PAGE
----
2. I would love to see a serious recall campaign against city council members. Keep them looking over their shoulders rather than attacking one of the truly great and historic resources their city has to offer. If they want to play politics with the airport, why shouldn’t it return the favor?
3. The Freedom of Information Act offers a fantastic way to dig up the real financial statistics for Santa Monica Airport, making it easy to prove that SMO is not the drag on the city’s coffers that the council claims. From there, is it much of a leap to questions about the honest performance of their fiduciary duty?
4. The Socal aviation community is a large one. Rallies — big ones — at the airport on a regular basis would be an ideal way to raise awareness of what’s going on there and just how much the city stands to lose.
5. The Hollywood types who fly (Harrison Ford, Tom Cruise, Morgan Freeman, Angelina Jolie, Brad Pitt, etc.) should be appealed to directly for their personal assistance at council meetings, in the media, and elsewhere throughout Santa Monica. I’d love to see them go door-to-door if necessary. Their faces on billboards, meet-and-greets with them at SMO. You get the idea.
6. Major financial support is needed from AOPA’s political action committee to help fund the above. In the same vein, boycotts of Santa Monica businesses by those who support the airport should be considered. Let them see how important and beloved SMO truly is.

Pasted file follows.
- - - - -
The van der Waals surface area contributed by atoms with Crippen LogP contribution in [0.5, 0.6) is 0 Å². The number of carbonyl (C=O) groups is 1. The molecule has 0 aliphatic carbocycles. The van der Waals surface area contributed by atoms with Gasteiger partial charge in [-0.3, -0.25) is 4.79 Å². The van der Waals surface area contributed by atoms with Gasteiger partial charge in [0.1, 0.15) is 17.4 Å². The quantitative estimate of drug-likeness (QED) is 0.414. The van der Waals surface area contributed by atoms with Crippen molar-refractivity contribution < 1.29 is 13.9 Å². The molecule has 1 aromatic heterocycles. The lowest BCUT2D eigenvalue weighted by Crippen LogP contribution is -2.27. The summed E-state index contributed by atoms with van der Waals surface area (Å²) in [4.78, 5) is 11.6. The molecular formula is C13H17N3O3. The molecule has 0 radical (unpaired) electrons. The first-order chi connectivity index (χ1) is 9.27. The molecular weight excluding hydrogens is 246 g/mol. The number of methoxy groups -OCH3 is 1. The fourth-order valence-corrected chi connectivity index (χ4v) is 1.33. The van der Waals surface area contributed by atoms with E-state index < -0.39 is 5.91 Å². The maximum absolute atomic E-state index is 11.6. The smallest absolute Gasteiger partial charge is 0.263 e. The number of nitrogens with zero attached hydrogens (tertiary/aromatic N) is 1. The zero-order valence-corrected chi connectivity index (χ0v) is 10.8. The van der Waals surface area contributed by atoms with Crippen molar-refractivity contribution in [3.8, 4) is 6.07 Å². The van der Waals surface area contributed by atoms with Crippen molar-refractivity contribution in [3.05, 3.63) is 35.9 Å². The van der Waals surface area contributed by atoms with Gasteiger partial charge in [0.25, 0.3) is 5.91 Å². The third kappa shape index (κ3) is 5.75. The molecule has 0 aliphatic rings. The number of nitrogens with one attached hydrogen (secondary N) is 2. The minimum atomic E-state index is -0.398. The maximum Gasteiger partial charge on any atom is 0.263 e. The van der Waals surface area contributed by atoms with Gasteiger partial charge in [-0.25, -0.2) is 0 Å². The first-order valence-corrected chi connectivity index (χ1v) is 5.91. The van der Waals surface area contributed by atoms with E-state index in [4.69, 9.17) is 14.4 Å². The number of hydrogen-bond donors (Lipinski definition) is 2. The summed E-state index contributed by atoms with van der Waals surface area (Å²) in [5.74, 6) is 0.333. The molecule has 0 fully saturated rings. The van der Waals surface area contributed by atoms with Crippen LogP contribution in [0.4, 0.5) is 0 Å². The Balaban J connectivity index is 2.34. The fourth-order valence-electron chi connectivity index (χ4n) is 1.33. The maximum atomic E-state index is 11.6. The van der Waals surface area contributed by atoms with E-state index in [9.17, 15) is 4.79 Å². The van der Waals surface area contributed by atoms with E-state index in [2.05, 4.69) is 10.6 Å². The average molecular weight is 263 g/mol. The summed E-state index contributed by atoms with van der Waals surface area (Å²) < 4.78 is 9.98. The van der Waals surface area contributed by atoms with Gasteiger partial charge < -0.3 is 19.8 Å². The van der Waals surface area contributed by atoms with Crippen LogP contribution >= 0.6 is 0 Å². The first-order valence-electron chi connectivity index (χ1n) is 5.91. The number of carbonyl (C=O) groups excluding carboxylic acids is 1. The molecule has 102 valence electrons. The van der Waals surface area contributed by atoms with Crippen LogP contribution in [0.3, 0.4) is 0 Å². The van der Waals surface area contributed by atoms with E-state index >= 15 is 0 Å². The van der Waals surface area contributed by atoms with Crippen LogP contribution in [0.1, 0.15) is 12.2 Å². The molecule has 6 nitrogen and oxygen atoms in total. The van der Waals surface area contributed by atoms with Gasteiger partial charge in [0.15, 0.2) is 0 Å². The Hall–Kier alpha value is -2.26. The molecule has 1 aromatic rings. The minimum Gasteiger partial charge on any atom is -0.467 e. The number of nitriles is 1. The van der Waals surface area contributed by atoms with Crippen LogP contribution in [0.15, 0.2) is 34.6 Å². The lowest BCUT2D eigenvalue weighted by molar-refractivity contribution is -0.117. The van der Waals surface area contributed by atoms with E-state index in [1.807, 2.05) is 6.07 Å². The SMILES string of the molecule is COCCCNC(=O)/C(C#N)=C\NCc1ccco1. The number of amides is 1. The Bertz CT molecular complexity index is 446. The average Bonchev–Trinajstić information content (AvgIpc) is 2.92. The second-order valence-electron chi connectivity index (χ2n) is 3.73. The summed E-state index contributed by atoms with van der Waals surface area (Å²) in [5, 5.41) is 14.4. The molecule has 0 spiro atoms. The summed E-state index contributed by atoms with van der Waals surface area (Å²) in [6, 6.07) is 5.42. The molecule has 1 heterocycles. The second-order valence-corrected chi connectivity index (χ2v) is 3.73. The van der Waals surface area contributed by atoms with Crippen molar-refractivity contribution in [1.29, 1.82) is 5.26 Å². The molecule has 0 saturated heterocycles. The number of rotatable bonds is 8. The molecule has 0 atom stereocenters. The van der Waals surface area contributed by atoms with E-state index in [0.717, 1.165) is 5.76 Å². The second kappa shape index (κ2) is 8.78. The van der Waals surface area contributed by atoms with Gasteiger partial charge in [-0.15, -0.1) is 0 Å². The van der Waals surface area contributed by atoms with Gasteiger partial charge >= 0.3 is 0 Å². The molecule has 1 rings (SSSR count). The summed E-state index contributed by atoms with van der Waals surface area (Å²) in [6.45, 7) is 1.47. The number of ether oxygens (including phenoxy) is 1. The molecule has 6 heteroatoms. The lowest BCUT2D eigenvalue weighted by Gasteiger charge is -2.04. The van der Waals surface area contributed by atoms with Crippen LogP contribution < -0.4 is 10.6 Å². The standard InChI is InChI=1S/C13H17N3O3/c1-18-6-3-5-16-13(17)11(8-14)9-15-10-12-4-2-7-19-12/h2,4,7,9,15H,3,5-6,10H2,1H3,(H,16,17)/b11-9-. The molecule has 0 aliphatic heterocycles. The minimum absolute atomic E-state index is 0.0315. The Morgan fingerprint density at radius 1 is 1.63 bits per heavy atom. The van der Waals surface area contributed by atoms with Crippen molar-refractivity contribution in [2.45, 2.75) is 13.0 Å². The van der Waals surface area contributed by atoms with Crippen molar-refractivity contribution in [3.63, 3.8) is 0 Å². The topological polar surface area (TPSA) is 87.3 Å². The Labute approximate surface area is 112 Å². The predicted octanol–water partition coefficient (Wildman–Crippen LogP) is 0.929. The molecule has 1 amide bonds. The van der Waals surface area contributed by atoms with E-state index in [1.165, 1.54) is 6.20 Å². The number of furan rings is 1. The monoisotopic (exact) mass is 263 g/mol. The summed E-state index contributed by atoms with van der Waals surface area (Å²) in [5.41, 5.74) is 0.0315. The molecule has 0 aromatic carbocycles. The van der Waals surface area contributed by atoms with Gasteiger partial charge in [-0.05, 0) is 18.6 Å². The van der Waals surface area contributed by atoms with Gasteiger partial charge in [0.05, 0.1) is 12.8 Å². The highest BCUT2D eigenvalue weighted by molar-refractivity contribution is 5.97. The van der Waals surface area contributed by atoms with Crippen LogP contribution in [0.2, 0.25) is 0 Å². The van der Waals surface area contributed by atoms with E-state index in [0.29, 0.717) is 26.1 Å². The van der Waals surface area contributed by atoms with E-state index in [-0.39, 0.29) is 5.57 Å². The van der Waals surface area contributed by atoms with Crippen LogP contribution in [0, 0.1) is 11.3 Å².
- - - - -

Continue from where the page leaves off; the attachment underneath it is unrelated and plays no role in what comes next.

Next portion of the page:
7. Educational efforts toward the Santa Monica community about the benefits of the airport in the form of op-eds, flyers, public forums, and so on. Polls show that most residents of the city aren’t opponents of the airport and don’t rank it as a top issue. They’re not the enemy. Once they understand how curfews, noise abatement flying, specific adherence to departure procedures, and other efforts are being made to minimize the impact of airport operations, they’re likely to be even more supportive. The move toward quieter, more fuel efficient aircraft will only lessen that impact going forward. Quieter Stage 4 jets, hybrid and electric aircraft, new propeller designs, and LSAs help reduce the noise footprint of airport activities. Leaded fuels are on the way out — do they know that? Funding for housing upgrades (improved windows, soundproofing, etc) has been used around other airports, it might help at Santa Monica as well.
It would be a shame to see one of America’s most historic airports fall by the wayside. That’s where we’re headed at the moment. Reversing the tide is possible, but it will require enough political pressure to make the city council see that their fortunes are better served by embracing SMO than digging it’s grave.